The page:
Centre Avenue

Year Listed: 2017
County: Weld County
Construction Date: 1900s
Threat When Listed: Demolition by Neglect 
Status: ALERT

Video courtesy of CBS4

“New Raymer was and still is a true representation of what epitomized rural life in Colorado. We would love to see the buildings that still remain in the community cared for and held up as living history.” ~ Talia Sienshistoric-2Agricultural communities have formed the backbone of Colorado’s Eastern Plains since the late-1880s.  The towns and cities have endured droughts, harsh winters, relentless winds, population changes and economic depressions.  But the one thing that has remained constant is the strength of the communities and the perseverance of the people.  The town of New Raymer anchored by its Main Street, Centre Avenue, is no different.

storeThe Town of Raymer was established in 1888 along a new line of the Colorado and Wyoming Railroad Company running from Sterling to Cheyenne.  Homesteaders from eastern Nebraska settled the town in the 1880s, drawn to the area by claims of fertile, lush land ripe for cultivation.  Unfortunately, this was a far cry from the actual conditions of the arid grasslands.  The feasibility of an agricultural economy improved with the passage of the Enlarged Homestead Act in 1909, which provided larger homestead tracts for farming.  This again drew people to the area and in 1910 the townsite was platted and recorded as the Town of Raymer.  Before the days of zip codes, the post office changed Raymer to New Raymer to avoid confusion with Ramah, Colorado.

Development followed immediately thereafter, when W.M. Truxaw purchased the first lot along Centre Avenue on the same day it was platted.  He constructed the Truxaw and Krueger Grocery building, which would later become the post office.  Stores, shops, hotels and businesses soon followed, creating a thriving downtown core along Centre Avenue.  Newspaper advertisements show that a variety of businesses served the town in the 1910s and 1920s, including hardware stores, liveries, stables and bakeries, hotels, drug stores, a tractor dealership, gas stations, and a bank.

streetThe town population declined in the 1930s due to drought and economic depression.  This decline continued into the next decades, and by the 1960s most of the businesses along Centre Avenue had closed.  Despite these changes, New Raymer remained a gathering place for the surrounding population.  Descendants of the early pioneers that settled New Raymer still reside in the nearby rural areas.  They continue to farm and ranch in the area, and come to town to meet for church, school and social activities.  Many of the families have known one another for generations, and the community hopes to keep these stories and relationships alive by revitalizing the downtown core.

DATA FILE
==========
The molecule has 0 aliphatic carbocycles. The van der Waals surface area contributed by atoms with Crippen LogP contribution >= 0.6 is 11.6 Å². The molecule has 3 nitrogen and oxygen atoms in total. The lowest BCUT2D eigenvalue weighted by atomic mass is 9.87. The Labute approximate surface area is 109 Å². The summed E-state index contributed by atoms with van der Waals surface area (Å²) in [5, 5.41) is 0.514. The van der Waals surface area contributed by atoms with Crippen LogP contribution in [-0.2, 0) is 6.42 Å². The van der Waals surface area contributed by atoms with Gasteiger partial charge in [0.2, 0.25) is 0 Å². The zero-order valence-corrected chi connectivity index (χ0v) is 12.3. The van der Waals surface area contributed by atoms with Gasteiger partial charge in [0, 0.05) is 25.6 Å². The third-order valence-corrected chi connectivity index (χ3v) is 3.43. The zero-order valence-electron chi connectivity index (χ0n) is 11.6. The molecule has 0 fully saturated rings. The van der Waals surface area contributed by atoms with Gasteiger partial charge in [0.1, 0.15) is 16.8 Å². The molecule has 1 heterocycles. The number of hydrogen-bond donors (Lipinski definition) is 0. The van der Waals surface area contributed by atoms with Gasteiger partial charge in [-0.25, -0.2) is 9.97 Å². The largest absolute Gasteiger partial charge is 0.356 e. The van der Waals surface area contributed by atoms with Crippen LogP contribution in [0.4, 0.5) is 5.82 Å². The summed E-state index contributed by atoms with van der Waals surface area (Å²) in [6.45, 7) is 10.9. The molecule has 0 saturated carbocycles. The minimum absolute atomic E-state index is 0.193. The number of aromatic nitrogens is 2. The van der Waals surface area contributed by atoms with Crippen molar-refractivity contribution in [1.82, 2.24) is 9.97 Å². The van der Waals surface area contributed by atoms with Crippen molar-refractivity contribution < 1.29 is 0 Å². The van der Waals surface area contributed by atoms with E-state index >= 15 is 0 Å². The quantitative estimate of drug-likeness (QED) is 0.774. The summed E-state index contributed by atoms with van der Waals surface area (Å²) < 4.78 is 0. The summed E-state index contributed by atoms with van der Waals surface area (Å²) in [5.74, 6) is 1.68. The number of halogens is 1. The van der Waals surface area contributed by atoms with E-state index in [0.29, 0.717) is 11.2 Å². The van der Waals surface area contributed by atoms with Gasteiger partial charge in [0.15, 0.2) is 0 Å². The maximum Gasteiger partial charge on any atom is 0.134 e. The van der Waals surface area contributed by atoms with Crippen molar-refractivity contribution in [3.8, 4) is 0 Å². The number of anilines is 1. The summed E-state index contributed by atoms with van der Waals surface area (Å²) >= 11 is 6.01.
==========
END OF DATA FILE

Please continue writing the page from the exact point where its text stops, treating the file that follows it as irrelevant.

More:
The majority of the buildings along Centre Avenue have changed little since first constructed in the 1910s and 1920s.  The town is emblematic of the many small agricultural market centers that once thrived throughout the plains region of northeastern Colorado.  Colorado Preservation, Inc. believes restoration of the Post Office building can serve as a catalyst for downtown and serve as an example for similar communities.

“We have two grandsons who are 5th generation New Raymer. For them to be able to see where their grandparents and great-grandparents and great-great-grandmother (all still living) once hung out, would be like out of a story book.” ~ Anne Canvasser

“It is so important to many of us still living in this small community that the history of the area and the town be preserved for children, grandchildren and great-grandchildren.  If this does not happen, all of the history, memories, hard work, perseverance of the residents of this area will be lost.” ~ Carol Lambert

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Featured Project

4 Bar 4 Ranch

Homesteaded in 1895 by Dick McQueary to provide a stop for the Georgetown Stage Line, the 320-acre 4 Bar 4 Ranch has strong ties to Grand County and Colorado's heritage. The Georgetown Stage Line traveled on the road through the 4 Bar 4 Ranch from Idaho Springs to Hot Sulphur Springs over Berthoud Pass. In 1895 a roadhouse and stage stop were constructed on the ranch. The hotel and barn were constructed using trees from the Ranch property, and the hotel remained open for travelers coming over Berthoud Pass by horseback and wagon until 1913. With the coming of the automobile, the roadway over Berthoud Pass and through the 4 Bar 4 Ranch was considered an integral part of the Trans-Continental “Midland Trail” highway. Following the closing of the stage line, the ranch continued to host travelers until 1912 or 1913 when it was purchased and converted into a Ford Motor Company . Ford vehicles were sold here until 1917, when Harry Larkin purchased the ranch site. Today emergency efforts are underway to ensure it survives through the winter. Donations are in need. To learn more, contact Jennifer Orrigo Charles at jorrigocharlges@coloradopreservation.org.

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